In this other performance, notice what the snare drum player has done which is fairly common: he has placed a small towel on the drumhead in order to further mute the sound (he also is situated further upfront within the orchestra); it is possible that is what the OP is hearing as "muffled". This is closer to what one is likely to hear sitting in the audience at a live performance:
Great points by Frogman and Lowrider, as might be expected. I would add one other thought, which is that putting all other factors aside the nature of our hearing mechanisms is such that a snare drum will tend to sound at least a little bit "muffled" when played softly, in comparison to when it is played loudly. The reason being the Fletcher-Munson Effect; i.e. the sensitivity of our hearing to upper treble frequencies (as well as deep bass frequencies), relative to its sensitivity to mid frequencies, declines as volume decreases.

-- Al
A further and probably more significant point than the one I just mentioned: Take a look at these graphs, which are presented in this article. The high frequency content of a snare drum hit, relative to the lower frequency content, is much greater when the instrument is played loudly compared to when it is played softly.

As the article says, "the harder you strike a snare drum, the louder it becomes, and the more energy is radiated at higher frequencies."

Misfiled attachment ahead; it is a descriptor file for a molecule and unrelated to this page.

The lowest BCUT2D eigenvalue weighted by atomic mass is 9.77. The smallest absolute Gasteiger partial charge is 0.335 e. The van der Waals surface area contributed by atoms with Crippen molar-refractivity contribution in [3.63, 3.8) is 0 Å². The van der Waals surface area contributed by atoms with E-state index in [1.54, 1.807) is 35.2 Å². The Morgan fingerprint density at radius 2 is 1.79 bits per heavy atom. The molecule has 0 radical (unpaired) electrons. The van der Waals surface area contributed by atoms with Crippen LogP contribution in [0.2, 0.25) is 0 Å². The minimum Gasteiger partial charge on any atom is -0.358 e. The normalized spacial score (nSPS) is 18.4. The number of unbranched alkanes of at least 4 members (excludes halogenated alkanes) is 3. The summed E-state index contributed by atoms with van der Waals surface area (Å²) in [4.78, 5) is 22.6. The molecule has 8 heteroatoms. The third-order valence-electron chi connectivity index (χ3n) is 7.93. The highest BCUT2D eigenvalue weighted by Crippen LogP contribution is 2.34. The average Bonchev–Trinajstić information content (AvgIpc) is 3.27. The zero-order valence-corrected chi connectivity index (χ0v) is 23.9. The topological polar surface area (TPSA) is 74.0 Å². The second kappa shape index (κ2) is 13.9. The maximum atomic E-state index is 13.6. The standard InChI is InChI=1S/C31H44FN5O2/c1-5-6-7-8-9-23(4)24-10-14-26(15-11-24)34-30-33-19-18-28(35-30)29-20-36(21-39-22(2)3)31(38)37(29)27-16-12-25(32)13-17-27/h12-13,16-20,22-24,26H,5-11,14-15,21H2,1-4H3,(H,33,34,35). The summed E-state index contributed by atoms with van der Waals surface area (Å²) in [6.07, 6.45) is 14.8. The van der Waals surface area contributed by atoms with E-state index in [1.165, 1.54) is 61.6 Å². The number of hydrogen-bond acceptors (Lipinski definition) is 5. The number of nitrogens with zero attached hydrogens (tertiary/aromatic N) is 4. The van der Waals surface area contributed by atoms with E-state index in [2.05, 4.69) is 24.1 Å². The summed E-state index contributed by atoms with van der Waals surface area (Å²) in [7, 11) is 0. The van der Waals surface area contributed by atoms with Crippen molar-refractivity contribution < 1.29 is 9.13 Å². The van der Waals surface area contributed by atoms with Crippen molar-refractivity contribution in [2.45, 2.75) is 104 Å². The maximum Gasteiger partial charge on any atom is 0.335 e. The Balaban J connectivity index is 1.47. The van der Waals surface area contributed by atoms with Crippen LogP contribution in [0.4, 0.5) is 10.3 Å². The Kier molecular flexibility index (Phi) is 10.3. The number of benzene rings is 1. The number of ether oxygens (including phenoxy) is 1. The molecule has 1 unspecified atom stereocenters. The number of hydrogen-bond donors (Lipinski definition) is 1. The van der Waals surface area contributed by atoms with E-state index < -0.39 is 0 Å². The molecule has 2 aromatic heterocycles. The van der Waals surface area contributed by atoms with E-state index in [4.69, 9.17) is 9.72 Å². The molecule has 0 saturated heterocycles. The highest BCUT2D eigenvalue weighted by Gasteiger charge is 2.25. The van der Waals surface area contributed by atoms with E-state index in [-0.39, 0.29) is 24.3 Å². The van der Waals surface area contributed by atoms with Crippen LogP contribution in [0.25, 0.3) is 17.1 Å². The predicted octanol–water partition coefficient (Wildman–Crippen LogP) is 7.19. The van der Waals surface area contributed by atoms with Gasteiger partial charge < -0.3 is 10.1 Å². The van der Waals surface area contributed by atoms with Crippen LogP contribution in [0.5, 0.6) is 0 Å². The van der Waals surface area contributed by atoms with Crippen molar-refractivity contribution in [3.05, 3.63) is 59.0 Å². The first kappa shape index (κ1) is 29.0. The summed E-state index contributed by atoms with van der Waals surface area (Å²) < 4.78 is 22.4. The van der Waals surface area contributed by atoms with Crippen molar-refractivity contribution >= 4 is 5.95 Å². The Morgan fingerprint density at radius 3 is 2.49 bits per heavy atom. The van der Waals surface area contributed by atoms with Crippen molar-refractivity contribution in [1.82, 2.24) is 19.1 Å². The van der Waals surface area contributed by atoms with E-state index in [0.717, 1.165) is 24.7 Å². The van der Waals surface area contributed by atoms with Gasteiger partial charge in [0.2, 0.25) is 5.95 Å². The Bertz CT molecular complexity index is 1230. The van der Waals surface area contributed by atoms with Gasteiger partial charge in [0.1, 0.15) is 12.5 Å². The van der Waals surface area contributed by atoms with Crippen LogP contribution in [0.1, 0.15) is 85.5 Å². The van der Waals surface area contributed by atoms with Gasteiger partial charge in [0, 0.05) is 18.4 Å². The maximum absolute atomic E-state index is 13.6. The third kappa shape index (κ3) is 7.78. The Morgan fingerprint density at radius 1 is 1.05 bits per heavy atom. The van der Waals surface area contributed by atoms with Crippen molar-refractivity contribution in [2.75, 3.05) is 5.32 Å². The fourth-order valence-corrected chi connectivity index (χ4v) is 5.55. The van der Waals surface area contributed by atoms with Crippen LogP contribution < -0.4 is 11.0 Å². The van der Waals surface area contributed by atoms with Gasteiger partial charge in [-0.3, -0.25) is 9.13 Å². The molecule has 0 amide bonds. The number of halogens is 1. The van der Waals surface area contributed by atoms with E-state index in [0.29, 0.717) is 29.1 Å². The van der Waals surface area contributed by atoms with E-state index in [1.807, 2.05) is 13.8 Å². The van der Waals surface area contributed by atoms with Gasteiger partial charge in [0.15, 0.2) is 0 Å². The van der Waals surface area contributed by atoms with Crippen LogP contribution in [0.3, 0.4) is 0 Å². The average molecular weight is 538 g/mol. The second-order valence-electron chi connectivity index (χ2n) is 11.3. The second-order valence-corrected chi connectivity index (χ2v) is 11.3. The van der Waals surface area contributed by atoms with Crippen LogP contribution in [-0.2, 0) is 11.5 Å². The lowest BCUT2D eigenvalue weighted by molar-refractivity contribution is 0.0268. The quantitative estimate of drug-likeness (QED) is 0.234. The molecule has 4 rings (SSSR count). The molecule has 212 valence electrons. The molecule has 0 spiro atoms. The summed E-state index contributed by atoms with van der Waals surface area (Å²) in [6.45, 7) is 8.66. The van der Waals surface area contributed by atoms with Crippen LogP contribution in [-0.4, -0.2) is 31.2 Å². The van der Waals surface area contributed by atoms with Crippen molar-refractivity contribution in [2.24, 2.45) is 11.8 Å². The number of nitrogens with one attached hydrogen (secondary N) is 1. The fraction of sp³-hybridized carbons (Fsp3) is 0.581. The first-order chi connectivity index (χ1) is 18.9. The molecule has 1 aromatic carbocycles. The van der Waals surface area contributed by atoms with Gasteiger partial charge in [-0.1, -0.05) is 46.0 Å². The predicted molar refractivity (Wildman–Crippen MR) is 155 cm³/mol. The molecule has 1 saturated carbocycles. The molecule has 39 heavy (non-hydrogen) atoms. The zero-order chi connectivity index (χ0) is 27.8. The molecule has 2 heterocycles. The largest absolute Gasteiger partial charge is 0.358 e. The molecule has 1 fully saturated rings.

As Frogman noted, in "Bolero" the snare "gets louder only as other instruments join in."

-- Al
Great article, Al; interesting read and thanks for sharing. Would be interesting to see similar graphs showing the effect on high frequency content relative to low frequency content at different distances from the microphone. On a lighter note:
Elegal: Play "Higher Love" on Steve Winwood's "Back in the High Life" album.
Lots of forceful transients...
That's a good find, Frogman, Muti with the Philadelphia playing Bolero as it was intended to be. And it is a modern-day recording.

Yes, the snare is very well defined in that clip, but it is unlike anything one is likely to hear at a performance.

I haven't seen Bolero live, but in the case of the Vienna performance, it's true that when seated in the audience, the piece would sound completely different than the recording. (do to the fact that no mic's are used in the concert hall when played live; they are only being fed to the audio recorders).

Having said that, I'll bet that Elegal's recording is similar to the Muti performance. Even the sound from the woodwinds is from a distance and evenly mixed with the snare.
I don't know how over the years the engineering took priority over keeping the integrity of the performance. Since the mid 1970s the mic's were getting placed closer to the instruments and then progressed to adding even more mic's.